"What's black and white and read all over?"

Wednesday, June 14, 2006
Posted 9:14 PM by

Congressional, Pa. legislative Web sites play hide-and-seek

Pennsylvania House Seaker John Perzel's lobbying reform bill was finally posted online Wednesday, a week after it was unveiled at a press conference, even though he plans to have it on Gov. Ed Rendell's desk by the end of the month.One week after Pennsylvania House Speaker John Perzel announced his lobbyist disclosure bill, the measure is finally online for voters to read - if they can find it - on the Legislature's Web site.

Perzel's proposal still isn't among the five categories of lobbyist bills listed on the Web site's topic index of pending legislation.

However, House Bill 2753, can be found by its number on a numerical index, and by searching the site for the keyword "lobby."

Although Perzel held a press conference last Wednesday to tout the virtues of his bill, "Bills are not given a number until they were introduced. It didn't get introduced until Monday evening," an aide to the lawmaker, who requested anonymity, told me today. "We were holding it for the people who wanted to co-sponsor it."

In the end, 94 of the 203 other state representatives asked to have their names appear atop Perzel's bill - including House Minority Leader H. William DeWeese.

One name conspicuously absent was that of state Rep. Gregory's Vitali. The Delaware County Democrat, long a proponent of lobbyist disclosure and other reform measures, called Perzel's bill "a major disappointment.

"Under this bill, the public still has no way to gauge the influence of lobbyists on individual legislators and the important issues they decide; there is no way for people to connect lobbyist spending with legislators or their votes; and no way to determine how the millions of dollars in special interest money being spent in Harrisburg is impacting policies on important issues such as education, gambling and tax reform," Vitali said in a press release.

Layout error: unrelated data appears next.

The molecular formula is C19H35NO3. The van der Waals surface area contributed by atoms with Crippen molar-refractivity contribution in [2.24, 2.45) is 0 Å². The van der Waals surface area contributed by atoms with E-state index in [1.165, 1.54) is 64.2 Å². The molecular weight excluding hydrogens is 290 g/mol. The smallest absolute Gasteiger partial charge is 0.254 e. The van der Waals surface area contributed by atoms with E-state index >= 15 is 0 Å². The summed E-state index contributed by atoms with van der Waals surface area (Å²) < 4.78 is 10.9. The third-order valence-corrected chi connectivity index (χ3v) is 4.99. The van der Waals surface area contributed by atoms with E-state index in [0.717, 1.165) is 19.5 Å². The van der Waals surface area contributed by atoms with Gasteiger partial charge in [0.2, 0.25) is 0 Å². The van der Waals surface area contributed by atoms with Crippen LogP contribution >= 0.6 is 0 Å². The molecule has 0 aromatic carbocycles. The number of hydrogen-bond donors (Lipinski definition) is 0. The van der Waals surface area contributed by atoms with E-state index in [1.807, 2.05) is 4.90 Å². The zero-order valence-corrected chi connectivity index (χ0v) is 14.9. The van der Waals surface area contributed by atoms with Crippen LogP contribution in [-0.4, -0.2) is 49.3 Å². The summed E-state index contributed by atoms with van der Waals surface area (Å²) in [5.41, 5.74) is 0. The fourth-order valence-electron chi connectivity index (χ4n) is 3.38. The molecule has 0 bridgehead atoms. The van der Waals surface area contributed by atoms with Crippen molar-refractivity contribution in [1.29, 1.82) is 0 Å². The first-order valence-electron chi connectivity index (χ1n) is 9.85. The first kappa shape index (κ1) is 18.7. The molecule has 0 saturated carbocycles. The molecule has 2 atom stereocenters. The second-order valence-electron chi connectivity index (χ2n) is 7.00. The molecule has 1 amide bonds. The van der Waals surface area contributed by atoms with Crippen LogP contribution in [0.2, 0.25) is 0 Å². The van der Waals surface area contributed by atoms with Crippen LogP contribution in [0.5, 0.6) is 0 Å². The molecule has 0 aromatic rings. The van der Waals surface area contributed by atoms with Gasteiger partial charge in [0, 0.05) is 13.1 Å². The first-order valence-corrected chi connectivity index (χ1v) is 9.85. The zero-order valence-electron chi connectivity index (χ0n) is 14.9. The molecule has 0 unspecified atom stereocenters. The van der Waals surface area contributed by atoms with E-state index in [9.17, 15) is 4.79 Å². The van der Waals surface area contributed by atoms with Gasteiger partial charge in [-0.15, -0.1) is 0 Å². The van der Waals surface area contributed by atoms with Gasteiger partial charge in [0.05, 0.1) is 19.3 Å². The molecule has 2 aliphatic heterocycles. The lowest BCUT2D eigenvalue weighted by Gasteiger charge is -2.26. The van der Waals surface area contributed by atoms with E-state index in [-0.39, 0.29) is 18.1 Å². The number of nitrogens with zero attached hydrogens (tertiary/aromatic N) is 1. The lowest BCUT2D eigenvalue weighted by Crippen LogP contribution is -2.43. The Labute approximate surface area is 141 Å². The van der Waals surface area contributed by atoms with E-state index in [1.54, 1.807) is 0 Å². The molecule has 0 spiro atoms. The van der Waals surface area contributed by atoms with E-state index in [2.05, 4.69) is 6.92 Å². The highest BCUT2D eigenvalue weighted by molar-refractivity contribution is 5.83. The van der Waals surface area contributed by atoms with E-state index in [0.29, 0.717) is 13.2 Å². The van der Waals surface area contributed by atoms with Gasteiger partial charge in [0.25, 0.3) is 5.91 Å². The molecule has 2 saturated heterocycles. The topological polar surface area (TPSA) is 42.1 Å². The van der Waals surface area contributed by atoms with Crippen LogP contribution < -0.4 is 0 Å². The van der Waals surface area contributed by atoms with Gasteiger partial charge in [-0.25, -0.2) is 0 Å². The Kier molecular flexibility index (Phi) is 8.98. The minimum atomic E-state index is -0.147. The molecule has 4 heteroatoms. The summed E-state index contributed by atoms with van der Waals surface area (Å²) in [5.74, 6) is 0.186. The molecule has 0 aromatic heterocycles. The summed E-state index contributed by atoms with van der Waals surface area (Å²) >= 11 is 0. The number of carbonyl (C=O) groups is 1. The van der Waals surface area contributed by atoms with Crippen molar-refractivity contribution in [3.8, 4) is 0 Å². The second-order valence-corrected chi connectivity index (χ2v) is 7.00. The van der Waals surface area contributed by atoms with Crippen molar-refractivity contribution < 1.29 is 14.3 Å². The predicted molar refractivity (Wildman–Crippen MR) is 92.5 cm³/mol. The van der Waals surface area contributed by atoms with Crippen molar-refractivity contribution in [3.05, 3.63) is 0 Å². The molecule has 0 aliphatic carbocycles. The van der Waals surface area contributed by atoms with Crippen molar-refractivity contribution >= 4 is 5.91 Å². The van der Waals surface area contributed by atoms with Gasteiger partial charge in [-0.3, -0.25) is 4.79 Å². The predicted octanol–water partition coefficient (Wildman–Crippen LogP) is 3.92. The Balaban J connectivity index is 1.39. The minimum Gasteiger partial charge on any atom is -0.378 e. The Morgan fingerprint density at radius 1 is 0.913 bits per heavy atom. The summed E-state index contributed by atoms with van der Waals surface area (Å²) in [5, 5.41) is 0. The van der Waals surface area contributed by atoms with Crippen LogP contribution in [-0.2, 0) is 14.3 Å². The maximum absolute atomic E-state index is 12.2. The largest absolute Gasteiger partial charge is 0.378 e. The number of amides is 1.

"This legislation will not change the current culture in Harrisburg; it offers the illusion of reform, not real reform. It is much less substantive and effective than other lobbying reform bills that have already been passed by the General Assembly in previous years."

In Pennsylvania, that means it probably will become law.

Although Perzel has said he's open to suggestions for improving the legislation, he wants to have a lobbyist disclosure bill on Gov. Ed Rendell's desk by the end of the month. To track his bill's progress, click here.

Pennsylvania has been the only state in the nation without a lobbyist disclosure law since 2002, when the state Supreme Court struck down a 1998 law as unconstitional.

A state Senate rule has provided somewhat of a glimpse at what lobbyists are doing since 2003. Last year, 800 registered lobbyists spent $125 million to sway the state's 253 lawmakers.

And come July 1, under an order from Rendell any lobbyist who spends more than $2,500 to lobby the state's executive branch officers will have to disclose who they work for and how much they spent, not where the money went or why.

Still, that's more than what we know now about the hordes of lobbyists in Washington, D.C., hoping to sway Congress.

Although congressional lobbyists are required to electronically file their spending with the Secretary of the Senate and the Clerk of the House of Representatives, the public can only request to see those filings in person or with a Freedom of Information request by mail.

Lobbyists' expense reports are not available online. Neither are the financial disclosure forms members of Congress file annually. This year's forms were publically available for the first time Wednesday, but only to reporters and anyone willing to drive to the Capital.

Asked why they're not online like the forms Pennsylvania lawmakers and officials have to file, Jon Brandt, a spokesman for the U.S. House Administration Committee, said, "That's because Congress has not mandated they do that. That might be dealt with in some of the reform packages currently pending."

For an Associated Press synopsis of the financial disclosures of U.S. Sens. Arlen Specter and Rick Santorum and Senate hopeful Bob Casey Jr., click here.

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